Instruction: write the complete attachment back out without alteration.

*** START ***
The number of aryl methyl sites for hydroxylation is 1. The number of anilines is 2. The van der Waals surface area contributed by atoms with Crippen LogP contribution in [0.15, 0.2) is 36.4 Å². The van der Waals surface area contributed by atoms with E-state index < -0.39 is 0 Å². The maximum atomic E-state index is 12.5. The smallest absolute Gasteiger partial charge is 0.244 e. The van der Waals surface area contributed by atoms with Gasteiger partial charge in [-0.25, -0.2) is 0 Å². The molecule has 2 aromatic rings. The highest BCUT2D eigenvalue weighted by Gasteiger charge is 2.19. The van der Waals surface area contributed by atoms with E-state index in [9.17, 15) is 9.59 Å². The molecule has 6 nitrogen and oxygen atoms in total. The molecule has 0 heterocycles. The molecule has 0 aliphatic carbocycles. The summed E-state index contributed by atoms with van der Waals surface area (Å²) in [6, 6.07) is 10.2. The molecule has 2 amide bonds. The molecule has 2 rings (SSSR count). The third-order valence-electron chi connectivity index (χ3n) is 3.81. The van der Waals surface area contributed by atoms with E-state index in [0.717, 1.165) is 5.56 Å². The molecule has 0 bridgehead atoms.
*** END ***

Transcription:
The number of aryl methyl sites for hydroxylation is 1. The number of anilines is 2. The van der Waals surface area contributed by atoms with Crippen LogP contribution in [0.15, 0.2) is 36.4 Å². The van der Waals surface area contributed by atoms with E-state index < -0.39 is 0 Å². The maximum atomic E-state index is 12.5. The smallest absolute Gasteiger partial charge is 0.244 e. The van der Waals surface area contributed by atoms with Gasteiger partial charge in [-0.25, -0.2) is 0 Å². The molecule has 2 aromatic rings. The highest BCUT2D eigenvalue weighted by Gasteiger charge is 2.19. The van der Waals surface area contributed by atoms with E-state index in [9.17, 15) is 9.59 Å². The molecule has 6 nitrogen and oxygen atoms in total. The molecule has 0 heterocycles. The molecule has 0 aliphatic carbocycles. The summed E-state index contributed by atoms with van der Waals surface area (Å²) in [6, 6.07) is 10.2. The molecule has 2 amide bonds. The molecule has 2 rings (SSSR count). The third-order valence-electron chi connectivity index (χ3n) is 3.81. The van der Waals surface area contributed by atoms with E-state index in [0.717, 1.165) is 5.56 Å². The molecule has 0 bridgehead atoms.